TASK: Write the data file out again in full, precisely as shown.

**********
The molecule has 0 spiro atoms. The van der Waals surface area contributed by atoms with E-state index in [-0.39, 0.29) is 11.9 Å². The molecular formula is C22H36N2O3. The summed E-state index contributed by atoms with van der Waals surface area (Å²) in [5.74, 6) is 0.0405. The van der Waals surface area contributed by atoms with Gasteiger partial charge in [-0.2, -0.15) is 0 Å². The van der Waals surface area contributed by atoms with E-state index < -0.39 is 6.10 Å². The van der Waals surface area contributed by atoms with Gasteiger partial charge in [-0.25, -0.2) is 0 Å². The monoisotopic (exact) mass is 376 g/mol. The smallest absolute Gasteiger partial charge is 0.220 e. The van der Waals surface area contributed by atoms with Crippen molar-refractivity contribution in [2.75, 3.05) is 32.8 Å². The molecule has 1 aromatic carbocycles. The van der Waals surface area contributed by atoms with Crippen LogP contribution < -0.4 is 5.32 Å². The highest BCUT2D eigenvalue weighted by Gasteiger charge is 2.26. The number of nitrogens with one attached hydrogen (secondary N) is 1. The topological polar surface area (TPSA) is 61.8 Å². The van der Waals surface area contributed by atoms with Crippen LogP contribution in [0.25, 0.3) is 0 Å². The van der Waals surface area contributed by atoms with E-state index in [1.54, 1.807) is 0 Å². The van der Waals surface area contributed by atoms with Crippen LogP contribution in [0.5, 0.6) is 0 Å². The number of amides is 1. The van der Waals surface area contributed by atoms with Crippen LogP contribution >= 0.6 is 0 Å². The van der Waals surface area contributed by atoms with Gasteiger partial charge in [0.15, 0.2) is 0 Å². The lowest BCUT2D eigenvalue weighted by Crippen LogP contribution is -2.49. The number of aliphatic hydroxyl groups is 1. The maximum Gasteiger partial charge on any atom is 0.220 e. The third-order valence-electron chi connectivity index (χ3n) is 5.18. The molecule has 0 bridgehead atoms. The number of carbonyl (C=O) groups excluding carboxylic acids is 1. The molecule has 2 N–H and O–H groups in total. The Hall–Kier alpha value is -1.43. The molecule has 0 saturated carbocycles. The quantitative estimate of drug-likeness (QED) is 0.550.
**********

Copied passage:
The molecule has 0 spiro atoms. The van der Waals surface area contributed by atoms with E-state index in [-0.39, 0.29) is 11.9 Å². The molecular formula is C22H36N2O3. The summed E-state index contributed by atoms with van der Waals surface area (Å²) in [5.74, 6) is 0.0405. The van der Waals surface area contributed by atoms with Gasteiger partial charge in [-0.2, -0.15) is 0 Å². The van der Waals surface area contributed by atoms with E-state index < -0.39 is 6.10 Å². The van der Waals surface area contributed by atoms with Gasteiger partial charge in [-0.25, -0.2) is 0 Å². The monoisotopic (exact) mass is 376 g/mol. The smallest absolute Gasteiger partial charge is 0.220 e. The van der Waals surface area contributed by atoms with Crippen molar-refractivity contribution in [2.75, 3.05) is 32.8 Å². The molecule has 1 aromatic carbocycles. The van der Waals surface area contributed by atoms with Crippen LogP contribution < -0.4 is 5.32 Å². The highest BCUT2D eigenvalue weighted by Gasteiger charge is 2.26. The number of nitrogens with one attached hydrogen (secondary N) is 1. The topological polar surface area (TPSA) is 61.8 Å². The van der Waals surface area contributed by atoms with Crippen LogP contribution in [0.25, 0.3) is 0 Å². The van der Waals surface area contributed by atoms with E-state index in [1.54, 1.807) is 0 Å². The van der Waals surface area contributed by atoms with Crippen LogP contribution in [0.5, 0.6) is 0 Å². The number of amides is 1. The van der Waals surface area contributed by atoms with Crippen LogP contribution >= 0.6 is 0 Å². The van der Waals surface area contributed by atoms with Gasteiger partial charge in [0.15, 0.2) is 0 Å². The lowest BCUT2D eigenvalue weighted by Crippen LogP contribution is -2.49. The number of aliphatic hydroxyl groups is 1. The maximum Gasteiger partial charge on any atom is 0.220 e. The third-order valence-electron chi connectivity index (χ3n) is 5.18. The molecule has 0 bridgehead atoms. The number of carbonyl (C=O) groups excluding carboxylic acids is 1. The molecule has 2 N–H and O–H groups in total. The Hall–Kier alpha value is -1.43. The molecule has 0 saturated carbocycles. The quantitative estimate of drug-likeness (QED) is 0.550.